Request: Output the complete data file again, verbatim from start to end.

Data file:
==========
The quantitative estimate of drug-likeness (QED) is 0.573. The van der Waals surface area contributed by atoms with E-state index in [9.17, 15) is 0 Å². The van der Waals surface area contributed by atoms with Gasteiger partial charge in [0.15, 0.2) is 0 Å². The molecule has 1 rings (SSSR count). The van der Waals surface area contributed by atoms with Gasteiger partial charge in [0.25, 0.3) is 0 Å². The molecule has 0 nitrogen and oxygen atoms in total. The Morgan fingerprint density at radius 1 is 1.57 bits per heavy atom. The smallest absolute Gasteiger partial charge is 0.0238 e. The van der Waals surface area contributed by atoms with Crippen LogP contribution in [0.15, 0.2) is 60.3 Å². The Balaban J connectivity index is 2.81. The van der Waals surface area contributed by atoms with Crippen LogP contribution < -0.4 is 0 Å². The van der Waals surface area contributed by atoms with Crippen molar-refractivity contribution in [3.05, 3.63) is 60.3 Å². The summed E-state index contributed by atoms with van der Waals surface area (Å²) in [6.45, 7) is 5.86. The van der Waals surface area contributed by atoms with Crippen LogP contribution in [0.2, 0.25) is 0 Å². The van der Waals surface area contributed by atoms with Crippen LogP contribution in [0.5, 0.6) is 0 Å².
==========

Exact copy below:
The quantitative estimate of drug-likeness (QED) is 0.573. The van der Waals surface area contributed by atoms with E-state index in [9.17, 15) is 0 Å². The van der Waals surface area contributed by atoms with Gasteiger partial charge in [0.15, 0.2) is 0 Å². The molecule has 1 rings (SSSR count). The van der Waals surface area contributed by atoms with Gasteiger partial charge in [0.25, 0.3) is 0 Å². The molecule has 0 nitrogen and oxygen atoms in total. The Morgan fingerprint density at radius 1 is 1.57 bits per heavy atom. The smallest absolute Gasteiger partial charge is 0.0238 e. The van der Waals surface area contributed by atoms with Crippen LogP contribution in [0.15, 0.2) is 60.3 Å². The Balaban J connectivity index is 2.81. The van der Waals surface area contributed by atoms with Crippen LogP contribution < -0.4 is 0 Å². The van der Waals surface area contributed by atoms with Crippen molar-refractivity contribution in [3.05, 3.63) is 60.3 Å². The summed E-state index contributed by atoms with van der Waals surface area (Å²) in [6.45, 7) is 5.86. The van der Waals surface area contributed by atoms with Crippen LogP contribution in [0.2, 0.25) is 0 Å². The van der Waals surface area contributed by atoms with Crippen LogP contribution in [0.5, 0.6) is 0 Å².